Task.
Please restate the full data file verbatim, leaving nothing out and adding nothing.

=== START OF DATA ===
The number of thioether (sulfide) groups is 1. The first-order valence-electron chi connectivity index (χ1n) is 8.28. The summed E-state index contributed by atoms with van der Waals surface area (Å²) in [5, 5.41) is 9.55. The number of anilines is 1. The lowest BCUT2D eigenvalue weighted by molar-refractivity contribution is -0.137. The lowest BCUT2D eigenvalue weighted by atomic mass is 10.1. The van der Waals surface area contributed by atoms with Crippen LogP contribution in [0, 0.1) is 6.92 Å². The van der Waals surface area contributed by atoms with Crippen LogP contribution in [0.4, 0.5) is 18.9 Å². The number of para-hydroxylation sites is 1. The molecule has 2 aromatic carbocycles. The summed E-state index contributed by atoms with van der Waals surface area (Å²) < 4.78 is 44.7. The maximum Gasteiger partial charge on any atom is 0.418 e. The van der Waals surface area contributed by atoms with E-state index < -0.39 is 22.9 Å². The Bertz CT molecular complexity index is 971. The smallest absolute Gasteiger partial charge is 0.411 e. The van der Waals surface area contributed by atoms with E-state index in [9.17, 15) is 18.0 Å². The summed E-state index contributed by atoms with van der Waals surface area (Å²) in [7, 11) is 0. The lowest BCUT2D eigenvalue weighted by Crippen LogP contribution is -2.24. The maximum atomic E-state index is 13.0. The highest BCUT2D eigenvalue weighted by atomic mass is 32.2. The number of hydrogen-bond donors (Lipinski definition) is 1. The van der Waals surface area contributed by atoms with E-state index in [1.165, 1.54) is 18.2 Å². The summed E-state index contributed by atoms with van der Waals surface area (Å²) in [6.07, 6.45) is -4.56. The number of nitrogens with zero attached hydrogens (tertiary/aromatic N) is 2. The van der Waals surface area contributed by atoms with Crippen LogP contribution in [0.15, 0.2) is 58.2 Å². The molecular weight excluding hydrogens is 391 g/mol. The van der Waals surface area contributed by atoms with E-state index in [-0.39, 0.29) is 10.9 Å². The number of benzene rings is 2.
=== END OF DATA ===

The number of thioether (sulfide) groups is 1. The first-order valence-electron chi connectivity index (χ1n) is 8.28. The summed E-state index contributed by atoms with van der Waals surface area (Å²) in [5, 5.41) is 9.55. The number of anilines is 1. The lowest BCUT2D eigenvalue weighted by molar-refractivity contribution is -0.137. The lowest BCUT2D eigenvalue weighted by atomic mass is 10.1. The van der Waals surface area contributed by atoms with Crippen LogP contribution in [0, 0.1) is 6.92 Å². The van der Waals surface area contributed by atoms with Crippen LogP contribution in [0.4, 0.5) is 18.9 Å². The number of para-hydroxylation sites is 1. The molecule has 2 aromatic carbocycles. The summed E-state index contributed by atoms with van der Waals surface area (Å²) < 4.78 is 44.7. The maximum Gasteiger partial charge on any atom is 0.418 e. The van der Waals surface area contributed by atoms with E-state index < -0.39 is 22.9 Å². The Bertz CT molecular complexity index is 971. The smallest absolute Gasteiger partial charge is 0.411 e. The van der Waals surface area contributed by atoms with E-state index in [9.17, 15) is 18.0 Å². The summed E-state index contributed by atoms with van der Waals surface area (Å²) in [7, 11) is 0. The lowest BCUT2D eigenvalue weighted by Crippen LogP contribution is -2.24. The maximum atomic E-state index is 13.0. The highest BCUT2D eigenvalue weighted by atomic mass is 32.2. The number of hydrogen-bond donors (Lipinski definition) is 1. The van der Waals surface area contributed by atoms with E-state index in [1.165, 1.54) is 18.2 Å². The summed E-state index contributed by atoms with van der Waals surface area (Å²) in [6.07, 6.45) is -4.56. The number of nitrogens with zero attached hydrogens (tertiary/aromatic N) is 2. The van der Waals surface area contributed by atoms with Crippen LogP contribution in [0.15, 0.2) is 58.2 Å². The molecular weight excluding hydrogens is 391 g/mol. The van der Waals surface area contributed by atoms with E-state index in [-0.39, 0.29) is 10.9 Å². The number of benzene rings is 2.